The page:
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  5. Kristen says:

    Another thought with regards to “giving away the bride”:

    I was at a lovely Christian wedding where the question asked was, “Who gives these young people to be married to one another?” And both sets of parents rose and said, “We do.”

    The tradition was thus turned into a beautiful picture of “leaving father and mother” and “cleaving” to one another.

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  6. Kristen says:

    On the other hand, I’m not sure how the custom of the father walking the bride down the aisle to her husband can be interpreted in any way other than that the bride is being passed (like property) from the father to the husband. I have read that in Sweden the bride and groom walk down the aisle together to be married, and walk back up it afterwards. I like that idea.

    I would also favor both the mother AND the father walking the bride down the aisle, to where the groom and HIS parents were waiting. All the parents would then sit down. This would look much less like a woman being passed as property, and more like parents letting go of the children to “leave and cleave” to one another as a new family.

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  7. She is being passed like property from one kyrios (lord) to another. The tradition comes from ancient Athens. I write about some of the marriage traditions and where they came from in Woman this is WAR!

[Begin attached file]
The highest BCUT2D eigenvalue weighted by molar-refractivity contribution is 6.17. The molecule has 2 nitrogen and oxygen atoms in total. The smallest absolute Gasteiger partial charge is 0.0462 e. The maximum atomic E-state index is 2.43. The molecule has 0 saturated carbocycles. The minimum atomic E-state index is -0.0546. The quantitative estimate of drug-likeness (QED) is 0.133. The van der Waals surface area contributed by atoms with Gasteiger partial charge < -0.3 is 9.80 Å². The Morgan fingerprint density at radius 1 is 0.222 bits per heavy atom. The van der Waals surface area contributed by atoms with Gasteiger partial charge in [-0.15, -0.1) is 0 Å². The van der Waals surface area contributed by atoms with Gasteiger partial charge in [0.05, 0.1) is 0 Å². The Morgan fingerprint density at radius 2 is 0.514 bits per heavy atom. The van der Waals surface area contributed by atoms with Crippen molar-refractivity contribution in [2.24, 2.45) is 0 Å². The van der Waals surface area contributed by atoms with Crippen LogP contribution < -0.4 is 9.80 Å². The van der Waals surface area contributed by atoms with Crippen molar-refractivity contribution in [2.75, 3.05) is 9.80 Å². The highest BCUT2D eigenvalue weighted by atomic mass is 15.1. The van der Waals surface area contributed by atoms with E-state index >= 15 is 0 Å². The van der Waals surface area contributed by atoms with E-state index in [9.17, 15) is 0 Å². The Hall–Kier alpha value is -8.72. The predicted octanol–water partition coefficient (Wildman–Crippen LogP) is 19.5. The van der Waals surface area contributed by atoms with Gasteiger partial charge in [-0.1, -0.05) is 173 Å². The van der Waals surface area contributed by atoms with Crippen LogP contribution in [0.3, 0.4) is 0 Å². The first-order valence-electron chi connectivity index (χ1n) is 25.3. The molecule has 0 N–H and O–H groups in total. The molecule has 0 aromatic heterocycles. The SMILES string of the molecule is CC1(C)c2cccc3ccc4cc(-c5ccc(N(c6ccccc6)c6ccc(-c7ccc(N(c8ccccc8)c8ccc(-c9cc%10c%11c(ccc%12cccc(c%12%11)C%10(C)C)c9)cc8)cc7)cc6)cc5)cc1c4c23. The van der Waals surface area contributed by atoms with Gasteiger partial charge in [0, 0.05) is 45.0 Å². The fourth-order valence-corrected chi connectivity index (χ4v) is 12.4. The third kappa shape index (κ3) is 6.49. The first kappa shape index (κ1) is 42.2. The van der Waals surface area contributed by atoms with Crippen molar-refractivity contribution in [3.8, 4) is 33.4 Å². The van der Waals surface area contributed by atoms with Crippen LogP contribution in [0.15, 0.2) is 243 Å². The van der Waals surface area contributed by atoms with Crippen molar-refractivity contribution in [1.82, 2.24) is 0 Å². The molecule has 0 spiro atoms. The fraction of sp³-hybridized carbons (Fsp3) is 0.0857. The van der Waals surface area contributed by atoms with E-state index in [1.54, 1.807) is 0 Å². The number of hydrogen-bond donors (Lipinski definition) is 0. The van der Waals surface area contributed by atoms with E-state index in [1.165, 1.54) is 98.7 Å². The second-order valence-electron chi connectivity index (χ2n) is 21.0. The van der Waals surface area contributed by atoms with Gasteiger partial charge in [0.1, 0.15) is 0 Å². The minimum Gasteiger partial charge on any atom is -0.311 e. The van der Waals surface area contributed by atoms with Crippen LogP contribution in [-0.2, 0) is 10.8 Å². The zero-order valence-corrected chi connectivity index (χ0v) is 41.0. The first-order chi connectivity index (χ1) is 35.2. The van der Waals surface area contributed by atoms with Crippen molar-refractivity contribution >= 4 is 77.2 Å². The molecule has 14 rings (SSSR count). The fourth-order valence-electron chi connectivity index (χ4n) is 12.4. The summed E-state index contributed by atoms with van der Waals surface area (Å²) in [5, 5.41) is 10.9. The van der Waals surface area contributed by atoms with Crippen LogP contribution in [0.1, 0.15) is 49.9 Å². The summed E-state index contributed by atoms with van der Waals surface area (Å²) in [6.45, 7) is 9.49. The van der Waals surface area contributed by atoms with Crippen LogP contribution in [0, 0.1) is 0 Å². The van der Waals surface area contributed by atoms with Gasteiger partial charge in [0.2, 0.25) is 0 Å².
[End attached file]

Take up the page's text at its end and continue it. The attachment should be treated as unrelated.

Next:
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  8. Waneta Dawn says:

    I find this discussion fascinating, especially since at very conservative Mennonite weddings, the bride and groom either walk in together, or are seated at the front of the church at the beginning before all the people come in.

    At Amish weddings I believe it is the custom for all the preachers to be in consultation in another room, and the bride and groom come in together either before or after all the preachers file in. I think they file in before, because once the preachers file in, that is the signal the service is to start. In other words, at Amish weddings, the preachers are still the most important people there. Also, when the bride and groom walk in, they walk normally, as they would for any other service. Both Amish and Very conservative Mennonite brides wear dresses that are styled like all their others. Amish brides don’t even wear white dresses, but often conservative Mennonite brides do wear white.